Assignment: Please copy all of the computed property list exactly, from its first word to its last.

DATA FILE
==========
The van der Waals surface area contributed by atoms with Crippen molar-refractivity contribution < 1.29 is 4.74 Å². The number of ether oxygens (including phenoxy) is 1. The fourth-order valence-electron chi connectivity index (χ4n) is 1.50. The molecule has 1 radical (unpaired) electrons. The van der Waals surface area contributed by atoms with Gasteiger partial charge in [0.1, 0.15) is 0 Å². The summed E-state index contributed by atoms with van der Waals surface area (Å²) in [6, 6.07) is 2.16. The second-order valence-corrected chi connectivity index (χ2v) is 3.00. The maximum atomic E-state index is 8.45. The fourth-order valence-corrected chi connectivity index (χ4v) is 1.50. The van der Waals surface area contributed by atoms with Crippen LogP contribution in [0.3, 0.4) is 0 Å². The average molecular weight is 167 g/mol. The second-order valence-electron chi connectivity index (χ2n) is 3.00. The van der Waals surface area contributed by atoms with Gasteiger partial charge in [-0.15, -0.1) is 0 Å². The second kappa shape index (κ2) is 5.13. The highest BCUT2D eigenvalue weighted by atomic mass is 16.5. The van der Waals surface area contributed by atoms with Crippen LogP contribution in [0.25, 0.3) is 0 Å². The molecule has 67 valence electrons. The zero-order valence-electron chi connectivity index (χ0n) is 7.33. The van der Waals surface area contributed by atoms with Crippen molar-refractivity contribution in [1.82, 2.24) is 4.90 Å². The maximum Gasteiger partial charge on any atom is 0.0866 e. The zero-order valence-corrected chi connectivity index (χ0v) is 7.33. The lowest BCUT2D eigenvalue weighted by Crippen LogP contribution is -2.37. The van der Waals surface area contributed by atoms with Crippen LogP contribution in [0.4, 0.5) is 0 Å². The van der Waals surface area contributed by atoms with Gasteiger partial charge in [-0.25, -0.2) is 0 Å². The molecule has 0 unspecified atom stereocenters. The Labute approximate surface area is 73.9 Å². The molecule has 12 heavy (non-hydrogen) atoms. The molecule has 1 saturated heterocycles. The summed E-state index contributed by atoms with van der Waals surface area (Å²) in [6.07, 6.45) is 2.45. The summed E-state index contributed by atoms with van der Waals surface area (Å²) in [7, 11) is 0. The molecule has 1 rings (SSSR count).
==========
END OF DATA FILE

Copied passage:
The van der Waals surface area contributed by atoms with Crippen molar-refractivity contribution < 1.29 is 4.74 Å². The number of ether oxygens (including phenoxy) is 1. The fourth-order valence-electron chi connectivity index (χ4n) is 1.50. The molecule has 1 radical (unpaired) electrons. The van der Waals surface area contributed by atoms with Gasteiger partial charge in [0.1, 0.15) is 0 Å². The summed E-state index contributed by atoms with van der Waals surface area (Å²) in [6, 6.07) is 2.16. The second-order valence-corrected chi connectivity index (χ2v) is 3.00. The maximum atomic E-state index is 8.45. The fourth-order valence-corrected chi connectivity index (χ4v) is 1.50. The van der Waals surface area contributed by atoms with Crippen LogP contribution in [0.3, 0.4) is 0 Å². The average molecular weight is 167 g/mol. The second-order valence-electron chi connectivity index (χ2n) is 3.00. The van der Waals surface area contributed by atoms with Gasteiger partial charge in [-0.15, -0.1) is 0 Å². The second kappa shape index (κ2) is 5.13. The highest BCUT2D eigenvalue weighted by atomic mass is 16.5. The van der Waals surface area contributed by atoms with Crippen LogP contribution in [0.25, 0.3) is 0 Å². The molecule has 67 valence electrons. The zero-order valence-electron chi connectivity index (χ0n) is 7.33. The van der Waals surface area contributed by atoms with Crippen molar-refractivity contribution in [1.82, 2.24) is 4.90 Å². The maximum Gasteiger partial charge on any atom is 0.0866 e. The zero-order valence-corrected chi connectivity index (χ0v) is 7.33. The lowest BCUT2D eigenvalue weighted by Crippen LogP contribution is -2.37. The van der Waals surface area contributed by atoms with Crippen LogP contribution in [0.4, 0.5) is 0 Å². The van der Waals surface area contributed by atoms with Gasteiger partial charge in [-0.25, -0.2) is 0 Å². The molecule has 0 unspecified atom stereocenters. The Labute approximate surface area is 73.9 Å². The molecule has 12 heavy (non-hydrogen) atoms. The molecule has 1 saturated heterocycles. The summed E-state index contributed by atoms with van der Waals surface area (Å²) in [6.07, 6.45) is 2.45. The summed E-state index contributed by atoms with van der Waals surface area (Å²) in [7, 11) is 0. The molecule has 1 rings (SSSR count).